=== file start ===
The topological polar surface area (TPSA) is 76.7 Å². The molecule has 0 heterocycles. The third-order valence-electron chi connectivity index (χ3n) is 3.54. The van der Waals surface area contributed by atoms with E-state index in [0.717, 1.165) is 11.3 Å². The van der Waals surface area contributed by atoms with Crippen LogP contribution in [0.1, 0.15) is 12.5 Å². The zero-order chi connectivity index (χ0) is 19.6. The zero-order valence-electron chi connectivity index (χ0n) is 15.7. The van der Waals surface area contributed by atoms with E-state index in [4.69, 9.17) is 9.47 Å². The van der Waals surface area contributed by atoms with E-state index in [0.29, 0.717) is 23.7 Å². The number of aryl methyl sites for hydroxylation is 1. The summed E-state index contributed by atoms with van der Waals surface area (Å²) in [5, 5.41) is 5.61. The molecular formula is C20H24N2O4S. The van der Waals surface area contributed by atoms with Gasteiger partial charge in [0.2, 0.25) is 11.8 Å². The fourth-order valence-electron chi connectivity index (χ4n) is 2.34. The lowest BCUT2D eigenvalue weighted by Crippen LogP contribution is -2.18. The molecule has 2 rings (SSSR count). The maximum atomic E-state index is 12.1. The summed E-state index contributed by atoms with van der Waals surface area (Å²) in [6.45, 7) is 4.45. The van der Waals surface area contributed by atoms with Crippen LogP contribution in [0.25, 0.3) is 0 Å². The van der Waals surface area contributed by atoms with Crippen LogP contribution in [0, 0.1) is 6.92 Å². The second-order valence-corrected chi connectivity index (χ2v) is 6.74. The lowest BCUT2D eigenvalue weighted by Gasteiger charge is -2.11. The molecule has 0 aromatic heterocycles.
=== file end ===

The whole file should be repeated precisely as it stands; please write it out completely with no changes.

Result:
The topological polar surface area (TPSA) is 76.7 Å². The molecule has 0 heterocycles. The third-order valence-electron chi connectivity index (χ3n) is 3.54. The van der Waals surface area contributed by atoms with E-state index in [0.717, 1.165) is 11.3 Å². The van der Waals surface area contributed by atoms with Crippen LogP contribution in [0.1, 0.15) is 12.5 Å². The zero-order chi connectivity index (χ0) is 19.6. The zero-order valence-electron chi connectivity index (χ0n) is 15.7. The van der Waals surface area contributed by atoms with E-state index in [4.69, 9.17) is 9.47 Å². The van der Waals surface area contributed by atoms with E-state index in [0.29, 0.717) is 23.7 Å². The number of aryl methyl sites for hydroxylation is 1. The summed E-state index contributed by atoms with van der Waals surface area (Å²) in [5, 5.41) is 5.61. The molecular formula is C20H24N2O4S. The van der Waals surface area contributed by atoms with Gasteiger partial charge in [0.2, 0.25) is 11.8 Å². The fourth-order valence-electron chi connectivity index (χ4n) is 2.34. The lowest BCUT2D eigenvalue weighted by Crippen LogP contribution is -2.18. The molecule has 2 rings (SSSR count). The maximum atomic E-state index is 12.1. The summed E-state index contributed by atoms with van der Waals surface area (Å²) in [6.45, 7) is 4.45. The van der Waals surface area contributed by atoms with Crippen LogP contribution in [0.25, 0.3) is 0 Å². The van der Waals surface area contributed by atoms with Crippen LogP contribution in [0, 0.1) is 6.92 Å². The second-order valence-corrected chi connectivity index (χ2v) is 6.74. The lowest BCUT2D eigenvalue weighted by Gasteiger charge is -2.11. The molecule has 0 aromatic heterocycles.